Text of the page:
Large government led programs have long proven to be an effective way for humanity to solve major problems and achieve otherwise unreachable goals. We were worried the Nazis were going to build atomic weapons, and if they had got there first World War 2 would have ended very differently with far more loss of life, so we dedicated the resources, scientists and effort needed to get it done. The US and USSR decided each separately that conquering space travel first was an important societal goal and both dedicated the resources needed to "win" - the USSR first put a man in orbit, the USA caught up to be the first to the moon. Given what we know about the horrendous inefficiency and corruption of the Soviet system, their achievements are even more remarkable. The Soyuz rocket remains the world's only means to get humans above low orbit.
Even now we can look at absurdly impoverished kleptocratic North Korea, not able to adequately feed its population and yet able to sustain nuclear and missile programs that have made the country an intercontinental nuclear power within 20 years, despite major sanctions and dedicated efforts of major world powers to stop them. Their leaders decided these things were important and were able to have them done despite huge obstacles that wouldn't exist in a climate project.
In fact many of the most lasting or amazing achievements of human history have been government led projects:
- Panama Canal
- Suez Canal
- Pyramids (both Egypt and central Americas)
- The Great Wall of China
- The Roman Coliseum
- Eradication of Smallpox
- Humans in space
- Humans on the moon
- International Space Station
- Exploration of the Solar System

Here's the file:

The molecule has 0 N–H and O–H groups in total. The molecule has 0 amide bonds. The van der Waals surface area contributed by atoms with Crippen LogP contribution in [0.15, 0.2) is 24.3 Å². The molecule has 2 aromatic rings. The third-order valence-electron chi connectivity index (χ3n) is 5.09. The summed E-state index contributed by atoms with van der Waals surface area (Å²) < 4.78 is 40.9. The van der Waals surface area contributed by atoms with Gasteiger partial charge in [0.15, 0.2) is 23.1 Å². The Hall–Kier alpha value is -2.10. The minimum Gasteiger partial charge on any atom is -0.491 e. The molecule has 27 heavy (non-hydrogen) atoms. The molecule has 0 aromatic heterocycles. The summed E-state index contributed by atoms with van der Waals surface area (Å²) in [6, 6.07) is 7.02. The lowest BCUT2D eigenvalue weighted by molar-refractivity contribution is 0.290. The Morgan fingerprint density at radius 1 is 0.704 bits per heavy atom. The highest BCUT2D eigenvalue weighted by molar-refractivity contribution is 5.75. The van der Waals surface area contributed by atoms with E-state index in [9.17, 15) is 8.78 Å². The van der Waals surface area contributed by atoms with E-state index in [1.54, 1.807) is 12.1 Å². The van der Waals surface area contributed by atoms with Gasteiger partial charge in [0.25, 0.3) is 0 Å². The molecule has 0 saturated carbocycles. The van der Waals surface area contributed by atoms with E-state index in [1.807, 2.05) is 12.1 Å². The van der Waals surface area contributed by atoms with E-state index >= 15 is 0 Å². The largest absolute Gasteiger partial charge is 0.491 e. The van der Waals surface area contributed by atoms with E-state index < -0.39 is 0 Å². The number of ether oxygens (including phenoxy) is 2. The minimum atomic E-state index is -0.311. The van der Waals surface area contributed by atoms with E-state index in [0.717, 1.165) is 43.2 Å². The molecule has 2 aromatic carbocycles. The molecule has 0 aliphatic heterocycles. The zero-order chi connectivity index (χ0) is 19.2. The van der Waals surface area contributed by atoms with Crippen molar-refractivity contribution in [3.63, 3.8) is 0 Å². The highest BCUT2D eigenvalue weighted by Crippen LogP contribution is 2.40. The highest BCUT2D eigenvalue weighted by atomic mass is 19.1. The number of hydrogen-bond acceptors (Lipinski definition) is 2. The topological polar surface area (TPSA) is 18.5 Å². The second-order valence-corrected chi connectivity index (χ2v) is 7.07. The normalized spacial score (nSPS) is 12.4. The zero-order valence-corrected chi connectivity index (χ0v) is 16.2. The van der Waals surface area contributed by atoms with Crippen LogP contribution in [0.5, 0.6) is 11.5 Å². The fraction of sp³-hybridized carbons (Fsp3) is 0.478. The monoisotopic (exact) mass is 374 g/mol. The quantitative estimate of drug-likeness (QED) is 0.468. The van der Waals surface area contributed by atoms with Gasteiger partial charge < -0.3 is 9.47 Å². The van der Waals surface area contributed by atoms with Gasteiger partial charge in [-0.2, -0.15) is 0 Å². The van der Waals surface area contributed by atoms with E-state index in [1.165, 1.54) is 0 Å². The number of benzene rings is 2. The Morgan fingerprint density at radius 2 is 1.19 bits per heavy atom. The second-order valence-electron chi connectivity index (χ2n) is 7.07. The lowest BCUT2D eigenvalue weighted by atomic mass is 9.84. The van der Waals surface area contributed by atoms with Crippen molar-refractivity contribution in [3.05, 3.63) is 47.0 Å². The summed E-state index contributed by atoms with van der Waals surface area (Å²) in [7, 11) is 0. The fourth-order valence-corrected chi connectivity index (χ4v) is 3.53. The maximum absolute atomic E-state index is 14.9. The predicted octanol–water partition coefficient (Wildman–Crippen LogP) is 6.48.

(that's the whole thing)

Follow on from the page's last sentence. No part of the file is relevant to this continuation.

- Global positioning system
- The Internet
- The Parthenon
- Cross continental rail roads
- The Large Hadron Collider
This doesn't mean everything government does is great (The Great Wall didn't really work very well from what I understand of the history but it is still a remarkable feat of engineering) but it does show that when vital societal interests are recognized, a government led mega project is very likely to succeed at achieving its objectives. Whether those objectives are sensible is a different question, but solving the climate crisis is clearly a worthwhile goal.
It is time we recognize solving climate change as a vital interest to humanity and act through our most effective collective means, government, to address it at the level of urgency and focus it requires. It doesn't mean everyone working on the problem needs to be a government employee, but that government is prepared to identify the problems needing solutions and fund major research that has promise of solving those problems. We need energy systems that don't add greenhouse gases and massive increases in energy efficiency. We need means to deploy these things widely and see them adopted worldwide. We probably need means to speed up the absorption of carbon from the atmosphere, and prepare for the possibility that the Siberian permafrost will all melt. Most of these things are not inherently profitable and no private actors will make significant attempts to address them. They represent a colossal tragedy of the commons, which can only be addressed collectively.
In the neoliberal era we are tempted to scoff at this, and insist that private research and efforts will be sufficient, or maybe government can help with tax credits or other nonsense. We don't have time for that. Those policies only nudge. We need a push. Whatever it costs, for however long it takes. That was the mentality that allowed the Allies to win World War 2. That's what is required today.